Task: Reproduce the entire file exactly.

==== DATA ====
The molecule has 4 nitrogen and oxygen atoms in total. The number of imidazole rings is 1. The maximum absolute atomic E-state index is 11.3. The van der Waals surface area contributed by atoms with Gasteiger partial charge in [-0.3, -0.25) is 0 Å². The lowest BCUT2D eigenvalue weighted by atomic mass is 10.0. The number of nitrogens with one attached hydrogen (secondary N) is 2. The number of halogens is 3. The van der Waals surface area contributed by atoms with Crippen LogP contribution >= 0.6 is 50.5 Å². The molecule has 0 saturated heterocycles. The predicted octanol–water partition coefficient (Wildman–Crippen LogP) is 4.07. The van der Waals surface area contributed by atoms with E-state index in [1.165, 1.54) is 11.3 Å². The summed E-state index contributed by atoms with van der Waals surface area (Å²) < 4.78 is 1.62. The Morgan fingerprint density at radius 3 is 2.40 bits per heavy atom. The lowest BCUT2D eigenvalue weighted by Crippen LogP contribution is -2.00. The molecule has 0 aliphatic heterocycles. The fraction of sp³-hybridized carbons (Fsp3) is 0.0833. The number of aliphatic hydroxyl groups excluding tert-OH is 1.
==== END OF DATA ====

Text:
The molecule has 4 nitrogen and oxygen atoms in total. The number of imidazole rings is 1. The maximum absolute atomic E-state index is 11.3. The van der Waals surface area contributed by atoms with Gasteiger partial charge in [-0.3, -0.25) is 0 Å². The lowest BCUT2D eigenvalue weighted by atomic mass is 10.0. The number of nitrogens with one attached hydrogen (secondary N) is 2. The number of halogens is 3. The van der Waals surface area contributed by atoms with Crippen LogP contribution >= 0.6 is 50.5 Å². The molecule has 0 saturated heterocycles. The predicted octanol–water partition coefficient (Wildman–Crippen LogP) is 4.07. The van der Waals surface area contributed by atoms with E-state index in [1.165, 1.54) is 11.3 Å². The summed E-state index contributed by atoms with van der Waals surface area (Å²) < 4.78 is 1.62. The Morgan fingerprint density at radius 3 is 2.40 bits per heavy atom. The lowest BCUT2D eigenvalue weighted by Crippen LogP contribution is -2.00. The molecule has 0 aliphatic heterocycles. The fraction of sp³-hybridized carbons (Fsp3) is 0.0833. The number of aliphatic hydroxyl groups excluding tert-OH is 1.